Kokui Klutse, a PhD student at the Lawrence Bloomberg Faculty of Nursing, has received an International Doctoral Research Award (IDRC- IDRA) from Universities Canada supporting her exploration of developmentally supportive care practices for preterm infants in Ghana.
The annual IDRC-IDRA is given to exemplary PhD students with the goal of helping to build capacity and research skills that will improve the lives of people in the developing world.
For Klutse, winning this award is also a testament to the support of her supervisory committee and Bloomberg Nursing Dean, Linda Johnston, whom she says have made her feel immensely welcome as an international PhD student.
“There have been countless times where I have experienced imposter syndrome, especially when I attended my first class in the program and noticed I was the only Black student there,” says Klutse, “but the encouragement and cordial relationship between students and staff, which is a hallmark of U of T and the Faculty of Nursing in particular, made me feel like I was right where I should be.”
Klutse is a registered pediatric nurse from Ghana and was among the first to graduate from a cohort of internationally trained pediatric nurses. Her passion for helping infants and the joy families express when their children recover, motivates her to continue improving their care. Kluste is currently in Ghana working on data collection for her doctoral research, which aligns with one of Ghana’s Sustainable Development Goals (SDG goal 3); which includes reducing the global neonatal mortality rate to 12 per 1000 live births by 2030. The current neonatal mortality rate in Ghana is close to 25 per 1000 live births, and Klutse is hopeful her research will facilitate the creation of new policies that support better care for preterm infants in the NICU.
“It is not only about providing care so that these infants survive, but also ensuring a better quality of life after survival,” says Klutse.
Externally recreating an environment like the womb is difficult, especially in under-resourced health care facilities. Klutse points out that evidence-based interventions like controlling light and noise in the NICU can help reduce the stress of the external environment on preterm infants, helping to stabilize them and promote their development. Additional interventions also contribute to promoting growth and development by reducing stress in preterm infants. These include effective pain management strategies such as swaddling and administering dextrose drops on an infant’s tongue before and during a painful procedure such as intravenous cannulation. Another example is kangaroo mother care, a method of having an infant held on its mother’s bare chest and wrapped snugly. This helps with temperature regulation, particularly for preterm infants outside of an incubator, and promotes bonding which can assist in reducing maternal anxiety.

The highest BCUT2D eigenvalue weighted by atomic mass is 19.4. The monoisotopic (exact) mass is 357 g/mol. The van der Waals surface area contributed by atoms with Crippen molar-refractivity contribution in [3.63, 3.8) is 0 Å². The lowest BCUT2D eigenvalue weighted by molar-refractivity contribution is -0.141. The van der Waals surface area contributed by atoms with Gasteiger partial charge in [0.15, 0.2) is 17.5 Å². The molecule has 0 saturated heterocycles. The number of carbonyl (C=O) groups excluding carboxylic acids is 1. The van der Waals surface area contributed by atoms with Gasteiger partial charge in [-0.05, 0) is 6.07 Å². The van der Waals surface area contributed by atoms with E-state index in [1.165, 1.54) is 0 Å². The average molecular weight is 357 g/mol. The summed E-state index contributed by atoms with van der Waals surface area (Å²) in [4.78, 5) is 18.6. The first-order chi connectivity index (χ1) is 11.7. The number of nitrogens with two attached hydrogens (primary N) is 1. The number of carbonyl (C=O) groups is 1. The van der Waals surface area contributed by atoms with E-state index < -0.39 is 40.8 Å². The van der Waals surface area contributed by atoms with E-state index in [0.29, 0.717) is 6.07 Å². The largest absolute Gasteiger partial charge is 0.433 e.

Each of these interventions are more likely to be used in high-income countries, but in Ghana, Klutse indicates that nurses’ lack of awareness of these interventions, understaffing, and other complex factors, can be barriers to ensuring a consistent approach to care in the NICU.
“If we have one nurse taking care of five critically ill babies, that nurse is reliant on the sound of the alarms to intervene in the infants care. The beeping draws their attention to an urgent need of a particular baby and in such situations, one may say the louder the alarm, the higher the chances of catching the nurse’s attention. Yet that loud beeping is detrimental to babies, particularly preterm infants and is a barrier in trying to maintain appreciably low levels of noise in the NICU,” says Klutse.
At a policy level, Klutse adds, educating nurses and other NICU staff on developmentally supportive practices in the NICU, including covering incubators to reduce some amount of noise and light exposure, may be critical to changes in practice.
Klutse’s two-phase study will first use a quantitative approach to describe what the preterm infant populations are like in three healthcare facilities in Ghana, and include key points about the gestational ages, feeding modalities, congenital abnormalities, and kangaroo care practice all of which can affect preterm infant survival. This phase will be followed by observations of developmentally supportive practices in the NICU and qualitative interviews with healthcare providers and family caregivers to explore their challenges and what enables their practice in the NICU.
“We don’t need a million dollars to implement these interventions; we need individual commitment and changes at the policy level,” says Klutse. “If we can reduce preterm infant mortality from the current 25 per 1000 live births and improve survival outcomes with these cost-effective interventions, that will be a success story.”
Klutse encourages any international PhD student at U of T to consider applying for the IDRC award. Finances, she says, can be a significant challenge for international students, and awards like the IDRC- IDRA provide both relief and recognition.
“The world is a global village, and the IDRC, through this award, aims to grow and develop the skills of researchers in low-middle income countries to improve lives globally. The findings of this research may apply to resource constrained settings, including those in high-income countries,” says Klutse.